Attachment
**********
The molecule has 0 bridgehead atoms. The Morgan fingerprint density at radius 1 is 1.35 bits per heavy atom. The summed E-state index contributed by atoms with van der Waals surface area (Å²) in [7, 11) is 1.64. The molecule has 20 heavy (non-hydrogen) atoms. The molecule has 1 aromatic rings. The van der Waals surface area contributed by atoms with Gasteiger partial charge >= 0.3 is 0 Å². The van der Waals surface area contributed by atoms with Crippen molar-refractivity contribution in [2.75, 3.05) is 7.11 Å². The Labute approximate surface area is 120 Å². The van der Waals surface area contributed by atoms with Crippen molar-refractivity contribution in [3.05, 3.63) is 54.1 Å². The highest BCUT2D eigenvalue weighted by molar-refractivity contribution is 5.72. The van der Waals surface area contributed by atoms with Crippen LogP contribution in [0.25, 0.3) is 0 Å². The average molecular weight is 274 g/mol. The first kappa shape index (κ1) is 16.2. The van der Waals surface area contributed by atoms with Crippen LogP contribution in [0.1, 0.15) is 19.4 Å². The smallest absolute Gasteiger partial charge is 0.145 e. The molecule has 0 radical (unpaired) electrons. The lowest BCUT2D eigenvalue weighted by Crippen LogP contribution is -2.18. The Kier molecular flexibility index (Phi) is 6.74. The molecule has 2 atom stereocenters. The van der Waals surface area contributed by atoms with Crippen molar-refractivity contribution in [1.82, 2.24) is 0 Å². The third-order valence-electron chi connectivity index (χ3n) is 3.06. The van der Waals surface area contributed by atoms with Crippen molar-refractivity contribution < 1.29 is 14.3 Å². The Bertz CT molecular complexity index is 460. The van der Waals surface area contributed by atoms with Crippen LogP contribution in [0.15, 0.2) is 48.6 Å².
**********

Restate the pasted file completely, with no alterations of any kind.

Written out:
The molecule has 0 bridgehead atoms. The Morgan fingerprint density at radius 1 is 1.35 bits per heavy atom. The summed E-state index contributed by atoms with van der Waals surface area (Å²) in [7, 11) is 1.64. The molecule has 20 heavy (non-hydrogen) atoms. The molecule has 1 aromatic rings. The van der Waals surface area contributed by atoms with Gasteiger partial charge >= 0.3 is 0 Å². The van der Waals surface area contributed by atoms with Crippen molar-refractivity contribution in [2.75, 3.05) is 7.11 Å². The Labute approximate surface area is 120 Å². The van der Waals surface area contributed by atoms with Crippen molar-refractivity contribution in [3.05, 3.63) is 54.1 Å². The highest BCUT2D eigenvalue weighted by molar-refractivity contribution is 5.72. The van der Waals surface area contributed by atoms with Crippen LogP contribution in [0.25, 0.3) is 0 Å². The average molecular weight is 274 g/mol. The first kappa shape index (κ1) is 16.2. The van der Waals surface area contributed by atoms with Crippen LogP contribution in [0.1, 0.15) is 19.4 Å². The smallest absolute Gasteiger partial charge is 0.145 e. The molecule has 0 radical (unpaired) electrons. The lowest BCUT2D eigenvalue weighted by Crippen LogP contribution is -2.18. The Kier molecular flexibility index (Phi) is 6.74. The molecule has 2 atom stereocenters. The van der Waals surface area contributed by atoms with Crippen molar-refractivity contribution in [1.82, 2.24) is 0 Å². The third-order valence-electron chi connectivity index (χ3n) is 3.06. The van der Waals surface area contributed by atoms with Crippen molar-refractivity contribution < 1.29 is 14.3 Å². The Bertz CT molecular complexity index is 460. The van der Waals surface area contributed by atoms with Crippen LogP contribution in [0.15, 0.2) is 48.6 Å².